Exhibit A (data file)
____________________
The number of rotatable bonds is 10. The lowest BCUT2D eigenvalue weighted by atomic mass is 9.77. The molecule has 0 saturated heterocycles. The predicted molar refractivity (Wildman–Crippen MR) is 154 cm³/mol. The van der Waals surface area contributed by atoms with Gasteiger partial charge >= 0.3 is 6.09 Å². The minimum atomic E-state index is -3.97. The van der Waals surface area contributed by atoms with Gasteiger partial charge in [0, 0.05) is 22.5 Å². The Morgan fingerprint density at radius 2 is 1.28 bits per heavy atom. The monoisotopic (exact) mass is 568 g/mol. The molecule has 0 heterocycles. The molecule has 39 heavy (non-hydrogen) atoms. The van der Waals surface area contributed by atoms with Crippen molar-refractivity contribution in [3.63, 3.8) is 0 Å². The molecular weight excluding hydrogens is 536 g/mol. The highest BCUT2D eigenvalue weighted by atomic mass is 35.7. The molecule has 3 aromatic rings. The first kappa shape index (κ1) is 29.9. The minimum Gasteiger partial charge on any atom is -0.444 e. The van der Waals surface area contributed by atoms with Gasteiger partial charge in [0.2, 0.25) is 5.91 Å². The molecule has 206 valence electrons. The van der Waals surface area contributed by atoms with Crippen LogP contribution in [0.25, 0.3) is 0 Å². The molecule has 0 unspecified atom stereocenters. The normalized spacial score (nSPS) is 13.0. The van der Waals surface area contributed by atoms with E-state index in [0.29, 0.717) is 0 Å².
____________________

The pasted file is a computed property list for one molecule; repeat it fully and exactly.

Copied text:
The number of rotatable bonds is 10. The lowest BCUT2D eigenvalue weighted by atomic mass is 9.77. The molecule has 0 saturated heterocycles. The predicted molar refractivity (Wildman–Crippen MR) is 154 cm³/mol. The van der Waals surface area contributed by atoms with Gasteiger partial charge >= 0.3 is 6.09 Å². The minimum atomic E-state index is -3.97. The van der Waals surface area contributed by atoms with Gasteiger partial charge in [0, 0.05) is 22.5 Å². The Morgan fingerprint density at radius 2 is 1.28 bits per heavy atom. The monoisotopic (exact) mass is 568 g/mol. The molecule has 0 heterocycles. The molecule has 39 heavy (non-hydrogen) atoms. The van der Waals surface area contributed by atoms with Crippen molar-refractivity contribution in [3.63, 3.8) is 0 Å². The molecular weight excluding hydrogens is 536 g/mol. The highest BCUT2D eigenvalue weighted by atomic mass is 35.7. The molecule has 3 aromatic rings. The first kappa shape index (κ1) is 29.9. The minimum Gasteiger partial charge on any atom is -0.444 e. The van der Waals surface area contributed by atoms with Gasteiger partial charge in [0.2, 0.25) is 5.91 Å². The molecule has 206 valence electrons. The van der Waals surface area contributed by atoms with Crippen LogP contribution in [0.25, 0.3) is 0 Å². The molecule has 0 unspecified atom stereocenters. The normalized spacial score (nSPS) is 13.0. The van der Waals surface area contributed by atoms with E-state index in [0.29, 0.717) is 0 Å².